How to Be More Assertive

Assertive doesn’t mean rude, brash, hateful, or any other negative word often associated with it. In fact, being assertive is a core communication skill that gives you confidence, helps with stress management, and gains you respect. With that said, being more assertive can be difficult at first, but we’re here to guide you through it.

Benefits of Being Assertive

There are many reasons why being assertive is beneficial, whether it pertains to work, school, or personal relationships.

  • Increases self-confidence and self-esteem.
  • Provides a sense of empowerment.
  • Allows you to understand and recognize your feelings.
  • Earns you respect from those around you.
  • Improves your communication skills.

How to Be More Assertive

Plan Responses Ahead of Time

People-pleasers often feel they need to say yes to everything, which can be incredibly overwhelming – especially when there are things they don’t want to do. The best way to combat this is with simple go-to phrases you always have up your sleeve, like “Let me get back to you” and “I have a schedule conflict.” You are not obligated to explain why you can’t attend a function. You are simply putting yourself, your time, and your feelings first.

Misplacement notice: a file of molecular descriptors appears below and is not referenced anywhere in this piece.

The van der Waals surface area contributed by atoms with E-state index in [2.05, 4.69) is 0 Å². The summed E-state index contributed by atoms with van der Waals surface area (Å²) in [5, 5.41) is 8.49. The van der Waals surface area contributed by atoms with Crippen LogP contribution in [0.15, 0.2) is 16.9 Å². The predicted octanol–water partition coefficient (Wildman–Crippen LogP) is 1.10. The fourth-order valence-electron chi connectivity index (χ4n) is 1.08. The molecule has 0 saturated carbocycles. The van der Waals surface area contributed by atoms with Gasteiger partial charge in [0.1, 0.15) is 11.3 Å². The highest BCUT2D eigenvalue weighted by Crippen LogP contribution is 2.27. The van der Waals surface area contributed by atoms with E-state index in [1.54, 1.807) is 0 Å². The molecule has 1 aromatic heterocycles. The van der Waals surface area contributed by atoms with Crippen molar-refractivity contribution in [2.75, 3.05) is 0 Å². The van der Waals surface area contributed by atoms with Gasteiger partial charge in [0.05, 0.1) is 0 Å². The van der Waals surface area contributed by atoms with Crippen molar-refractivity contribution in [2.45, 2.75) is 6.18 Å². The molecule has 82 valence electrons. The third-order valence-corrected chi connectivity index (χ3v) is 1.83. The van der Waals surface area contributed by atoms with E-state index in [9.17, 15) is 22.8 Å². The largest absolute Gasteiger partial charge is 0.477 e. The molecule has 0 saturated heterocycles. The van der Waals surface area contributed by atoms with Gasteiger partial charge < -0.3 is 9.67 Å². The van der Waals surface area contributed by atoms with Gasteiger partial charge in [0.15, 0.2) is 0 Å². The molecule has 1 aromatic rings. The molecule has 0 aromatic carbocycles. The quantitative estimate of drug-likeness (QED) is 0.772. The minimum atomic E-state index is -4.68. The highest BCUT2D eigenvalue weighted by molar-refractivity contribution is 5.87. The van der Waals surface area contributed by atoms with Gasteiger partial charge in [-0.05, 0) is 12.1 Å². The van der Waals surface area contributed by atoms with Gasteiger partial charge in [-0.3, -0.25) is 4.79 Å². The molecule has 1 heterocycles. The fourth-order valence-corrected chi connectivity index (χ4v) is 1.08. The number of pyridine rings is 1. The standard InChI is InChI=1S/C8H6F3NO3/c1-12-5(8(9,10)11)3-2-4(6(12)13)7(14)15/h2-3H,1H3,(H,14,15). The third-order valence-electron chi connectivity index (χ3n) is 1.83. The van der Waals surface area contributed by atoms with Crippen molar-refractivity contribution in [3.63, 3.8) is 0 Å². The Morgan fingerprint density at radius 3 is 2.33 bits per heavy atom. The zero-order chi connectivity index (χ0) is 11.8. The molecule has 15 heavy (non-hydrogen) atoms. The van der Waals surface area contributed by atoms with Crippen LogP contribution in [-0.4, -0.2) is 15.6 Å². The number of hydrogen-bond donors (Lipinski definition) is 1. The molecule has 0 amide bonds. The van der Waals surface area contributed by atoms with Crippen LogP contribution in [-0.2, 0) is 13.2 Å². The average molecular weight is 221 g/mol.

Use “I” Statements

Being assertive means recognizing and respecting your own needs, so the last thing you want is for anyone to think you’re blaming others. Instead of saying, “You need to stop giving me work when it is your responsibility,” try, “I’m feeling a little overwhelmed right now and need to give my full attention to my workload.”

Perfect Your Body Language

A certain body stance can give you the confidence boost you need for an assertive conversation. Sit or stand tall, roll your shoulders back, make eye contact, and keep your facial expressions neutral.


It may feel a bit silly, but the best way to prepare for confrontational conversations is to practice them. You can rehearse in the mirror or practice what you’ll say to a trusted friend or family member.

Start Small

Don’t have your first-ever assertive conversation with the CEO of your company, but rather with a friend in a low-risk situation.

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